| Continued from above… of a medium bomber. It contributed to the war as a fighter; an unarmed bomber, a reconnaissance aircraft and its different versions included the Sea Mosquito, the first British twin-engine aircraft to land on an aircraft carrier. |
'The Wooden Wonder', as the Mosquito is affectionately known, almost never came to be. Air Ministry opposition to de Havilland's original proposal for an unarmed, all-wooden bomber almost forced de Havilland to abandon the design, but thanks to some behind-the-scenes lobbying, the Air Ministry reluctantly agreed to progress with the design.
Mosquitoes' were widely used by the RAF Pathfinder Force to mark targets for night-time strategic bombing, and Mosquito bombers hauled 4,000 lb (1,800 kg) "block-buster" bomb in their internal bomb bay to Berlin at a comparatively fractional cost when compared to the contemporary B-17 or Lancaster running costs and operational-losses.
The Mosquito ended the war with the lowest loss rate of any aircraft in RAF Bomber Command service during WWII.
In November 1940, Geoffrey de Havilland took the prototype Mosquito into the air for the first time. The performance of the aircraft was something of a revelation, the two Merlin engines giving fighter-like handling and a top speed which would allow the aircraft to outpace enemy fighters. The first bomber version flew in the following September and the first deliveries to No 105 Squadron at Swanton Morley followed in November 1941.
Following its operational debut in a raid by four aircraft on Cologne on 31 May 1942, the Mosquito joined the Main Force but became famous for a number of set-piece attacks, and the first of these was a low-level attack on the Gestapo Headquarters in Oslo on 25 September 1942.
Built largely of plywood, the Mosquito was one of the most versatile aircraft of World War II. During its career, it was modified for use as a bomber, night fighter, reconnaissance plane, and fighter bomber.
The Mosquito's unique wood construction allowed parts to be made in furniture factories across Britain and Canada. To construct the fuselage, 3/8" sheets of Ecuadorean balsawood sandwiched between sheets of Canadian birch was formed inside large concrete molds. Each mold held half of the fuselage and once dry, the control lines and wires were installed and the two halves were glued and screwed together. To complete the process, the fuselage was covered in a doped Madapolam (woven cotton) finish. Construction of the wings followed a similar process. A minimal amount of metal was used to reduce weight.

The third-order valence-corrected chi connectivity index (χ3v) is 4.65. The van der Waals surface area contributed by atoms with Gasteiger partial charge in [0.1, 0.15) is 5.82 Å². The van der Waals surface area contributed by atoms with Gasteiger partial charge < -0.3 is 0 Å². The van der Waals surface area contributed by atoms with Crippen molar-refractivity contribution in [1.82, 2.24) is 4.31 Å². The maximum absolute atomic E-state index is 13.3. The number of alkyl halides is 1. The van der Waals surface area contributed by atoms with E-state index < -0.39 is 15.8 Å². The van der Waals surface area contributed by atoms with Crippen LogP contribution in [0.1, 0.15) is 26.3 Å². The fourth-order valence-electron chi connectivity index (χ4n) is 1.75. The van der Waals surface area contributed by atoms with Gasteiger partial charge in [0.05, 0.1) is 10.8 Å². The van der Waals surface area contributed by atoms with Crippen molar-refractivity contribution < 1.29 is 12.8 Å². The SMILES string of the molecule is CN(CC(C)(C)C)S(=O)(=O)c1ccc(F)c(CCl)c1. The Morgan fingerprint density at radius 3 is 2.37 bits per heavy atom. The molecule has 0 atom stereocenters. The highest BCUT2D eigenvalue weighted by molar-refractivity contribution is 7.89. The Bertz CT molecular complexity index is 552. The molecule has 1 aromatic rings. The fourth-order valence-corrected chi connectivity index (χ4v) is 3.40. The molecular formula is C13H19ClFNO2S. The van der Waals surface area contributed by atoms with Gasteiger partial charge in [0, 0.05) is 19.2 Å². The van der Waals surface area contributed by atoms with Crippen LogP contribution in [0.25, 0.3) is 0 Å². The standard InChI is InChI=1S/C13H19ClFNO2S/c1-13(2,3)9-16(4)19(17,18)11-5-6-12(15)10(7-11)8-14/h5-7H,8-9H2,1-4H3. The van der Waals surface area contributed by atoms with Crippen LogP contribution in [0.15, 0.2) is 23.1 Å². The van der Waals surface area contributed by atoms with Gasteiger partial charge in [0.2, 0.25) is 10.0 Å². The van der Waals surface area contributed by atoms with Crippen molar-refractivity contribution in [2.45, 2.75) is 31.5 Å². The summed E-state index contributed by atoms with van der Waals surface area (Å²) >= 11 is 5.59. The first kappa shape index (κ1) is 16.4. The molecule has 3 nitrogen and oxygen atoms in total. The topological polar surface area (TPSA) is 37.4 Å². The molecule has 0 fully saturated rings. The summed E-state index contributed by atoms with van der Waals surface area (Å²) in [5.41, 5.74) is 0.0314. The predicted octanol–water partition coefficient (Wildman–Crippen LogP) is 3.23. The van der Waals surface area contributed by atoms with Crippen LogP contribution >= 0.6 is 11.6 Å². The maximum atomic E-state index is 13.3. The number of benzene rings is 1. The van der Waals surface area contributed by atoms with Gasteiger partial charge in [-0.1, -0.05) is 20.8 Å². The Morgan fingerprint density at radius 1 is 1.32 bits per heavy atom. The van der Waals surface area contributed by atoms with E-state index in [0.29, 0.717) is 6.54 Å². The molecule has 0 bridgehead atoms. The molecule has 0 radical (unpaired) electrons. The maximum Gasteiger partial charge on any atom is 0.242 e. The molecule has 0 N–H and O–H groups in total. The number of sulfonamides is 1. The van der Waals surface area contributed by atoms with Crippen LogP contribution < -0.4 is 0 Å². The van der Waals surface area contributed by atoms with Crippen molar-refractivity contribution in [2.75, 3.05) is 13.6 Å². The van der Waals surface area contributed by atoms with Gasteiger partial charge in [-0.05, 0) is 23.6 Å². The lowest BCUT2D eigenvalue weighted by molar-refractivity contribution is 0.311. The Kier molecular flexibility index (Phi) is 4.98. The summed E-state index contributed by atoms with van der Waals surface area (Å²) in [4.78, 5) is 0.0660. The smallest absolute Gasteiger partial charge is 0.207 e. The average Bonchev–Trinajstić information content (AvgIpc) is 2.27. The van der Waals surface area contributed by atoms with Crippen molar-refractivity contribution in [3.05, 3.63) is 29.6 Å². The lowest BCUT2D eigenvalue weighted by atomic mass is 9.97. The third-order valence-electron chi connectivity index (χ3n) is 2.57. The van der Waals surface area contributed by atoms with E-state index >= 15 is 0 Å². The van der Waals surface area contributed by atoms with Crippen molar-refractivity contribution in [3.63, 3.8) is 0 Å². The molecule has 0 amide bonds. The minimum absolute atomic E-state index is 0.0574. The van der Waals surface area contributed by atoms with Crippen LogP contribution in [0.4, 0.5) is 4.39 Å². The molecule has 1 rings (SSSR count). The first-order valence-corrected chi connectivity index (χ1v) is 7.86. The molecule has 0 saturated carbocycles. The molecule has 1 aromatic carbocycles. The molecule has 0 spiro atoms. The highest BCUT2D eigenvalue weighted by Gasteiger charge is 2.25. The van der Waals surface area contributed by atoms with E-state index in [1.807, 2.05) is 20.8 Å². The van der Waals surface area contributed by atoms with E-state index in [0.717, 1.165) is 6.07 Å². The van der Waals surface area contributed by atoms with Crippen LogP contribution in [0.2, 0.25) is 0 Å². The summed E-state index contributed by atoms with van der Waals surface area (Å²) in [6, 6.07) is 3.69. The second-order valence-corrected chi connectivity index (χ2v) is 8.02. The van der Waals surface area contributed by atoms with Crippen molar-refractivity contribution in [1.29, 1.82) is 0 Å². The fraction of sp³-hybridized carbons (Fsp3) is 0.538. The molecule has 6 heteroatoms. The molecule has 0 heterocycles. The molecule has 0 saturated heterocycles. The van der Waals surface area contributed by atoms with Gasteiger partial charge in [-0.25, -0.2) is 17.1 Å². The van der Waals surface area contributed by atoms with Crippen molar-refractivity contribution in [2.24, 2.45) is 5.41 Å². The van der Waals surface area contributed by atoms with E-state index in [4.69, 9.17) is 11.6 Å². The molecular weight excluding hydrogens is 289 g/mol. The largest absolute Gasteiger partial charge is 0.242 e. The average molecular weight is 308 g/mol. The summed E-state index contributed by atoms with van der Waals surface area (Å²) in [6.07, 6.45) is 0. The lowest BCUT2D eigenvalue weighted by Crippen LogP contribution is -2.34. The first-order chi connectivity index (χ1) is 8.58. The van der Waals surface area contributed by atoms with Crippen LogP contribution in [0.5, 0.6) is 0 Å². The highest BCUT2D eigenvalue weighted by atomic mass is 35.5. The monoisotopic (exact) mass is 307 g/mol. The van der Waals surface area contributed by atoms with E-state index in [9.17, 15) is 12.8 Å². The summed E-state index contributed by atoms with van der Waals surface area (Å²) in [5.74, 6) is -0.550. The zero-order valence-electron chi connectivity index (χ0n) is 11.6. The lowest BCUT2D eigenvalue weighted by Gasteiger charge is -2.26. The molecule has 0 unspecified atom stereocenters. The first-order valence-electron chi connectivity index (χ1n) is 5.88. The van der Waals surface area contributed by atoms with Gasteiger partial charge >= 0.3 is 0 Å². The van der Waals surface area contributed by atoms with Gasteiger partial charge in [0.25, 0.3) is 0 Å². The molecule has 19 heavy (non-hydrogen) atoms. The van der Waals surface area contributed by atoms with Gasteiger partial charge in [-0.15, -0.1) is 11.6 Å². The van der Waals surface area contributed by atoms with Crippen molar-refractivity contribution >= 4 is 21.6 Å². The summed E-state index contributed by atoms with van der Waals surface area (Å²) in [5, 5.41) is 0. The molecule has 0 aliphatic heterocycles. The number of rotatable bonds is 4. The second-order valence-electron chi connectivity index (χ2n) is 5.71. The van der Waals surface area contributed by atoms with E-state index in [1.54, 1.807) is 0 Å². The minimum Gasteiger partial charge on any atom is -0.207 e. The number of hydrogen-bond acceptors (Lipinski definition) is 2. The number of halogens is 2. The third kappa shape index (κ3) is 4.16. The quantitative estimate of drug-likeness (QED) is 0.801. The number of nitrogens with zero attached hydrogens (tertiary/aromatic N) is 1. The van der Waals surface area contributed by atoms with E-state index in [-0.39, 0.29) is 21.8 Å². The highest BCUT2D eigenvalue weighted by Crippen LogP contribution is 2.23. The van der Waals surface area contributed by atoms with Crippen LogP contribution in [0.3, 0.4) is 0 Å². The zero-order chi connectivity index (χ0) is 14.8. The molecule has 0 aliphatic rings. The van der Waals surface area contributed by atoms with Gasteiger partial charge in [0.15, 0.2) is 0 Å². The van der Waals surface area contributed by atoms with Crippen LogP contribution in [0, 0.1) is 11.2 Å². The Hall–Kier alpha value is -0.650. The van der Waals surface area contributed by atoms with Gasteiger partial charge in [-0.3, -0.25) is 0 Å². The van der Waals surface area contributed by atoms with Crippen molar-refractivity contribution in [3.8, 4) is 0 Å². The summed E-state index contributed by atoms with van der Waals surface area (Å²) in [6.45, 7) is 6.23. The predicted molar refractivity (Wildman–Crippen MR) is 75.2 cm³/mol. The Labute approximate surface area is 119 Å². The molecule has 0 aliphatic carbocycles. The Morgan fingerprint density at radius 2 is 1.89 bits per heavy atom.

| Fact File: |
De Havilland Mosquito
One of the most successful aircraft of the Second World War
The Merlin-engined de Havilland Mosquito with its crew of two was one of the really outstanding aircraft of the Second World War. Showing the influence of the de Havilland 88 Comet racer, the de Havilland 98 Mosquito combined beauty of line with fine performance. De Havillands proposed an all-wooden airplane in 1938 and official skepticism greeted this form of construction; it was not until 1940 that 50 were ordered. Despite this hesitant start the Mosquito went on to prove its amazing versatility and there were few tasks for which it proved unsuitable. As a bomber in the clear-nosed Mk IV version it entered service in May 1942 with a 907 kg (2,000 lb) bomb load which was doubled in the Mk XVI. This latter pressurized type was used by the Pathfinder Force and had two 1680 hp (1251 kw) Merlin engines. It was capable of a speed of 656 kph (408 mph), a range of 2,205 km (1,370 miles) and a ceiling of 11,278 meters (37,000 ft). The B IX was the high altitude bomber version. As a Photographic Reconnaissance aircraft the Mosquito excelled, and it was capable of flying unarmed PR sorties at
a height which made interception in the rarefied atmosphere unlikely. The PR versions were the Mks I, IX, XVI and XXXIV. The Night-Fighter aircraft (NF Mk II, XII with AI radar, XIX and XV) also proved first-class and each Mark improved performance and detection capability. The Fighter Bomber Mk VI with its solid nose entered service in 1943 and was also flown as a shipping strike aircraft armed with eight rocket projectiles. It had four 20-mm cannon and four .303-in (7.7-mm) machine-guns, plus a 2,000 lb bomb load. Some even carried a 57-mm (2.2-in) cannon. A trainer Mk TIII also existed.
Among the successes of the Mosquito squadrons were the low-level pin-point raids on Oslo, on Berlin in daylight, on the Gestapo HQ in Copenhagen and on Amiens gaol when French Resistance prisoners were freed. Mosquito's also attacked VI sites in France and flew ground-attack and intruder missions. A total of 6,710 were produced by Airspeed, Percival and Standard Motors as well as de Havillands, and Canada and Australia also built the Mosquito.
By Debs McCaffrey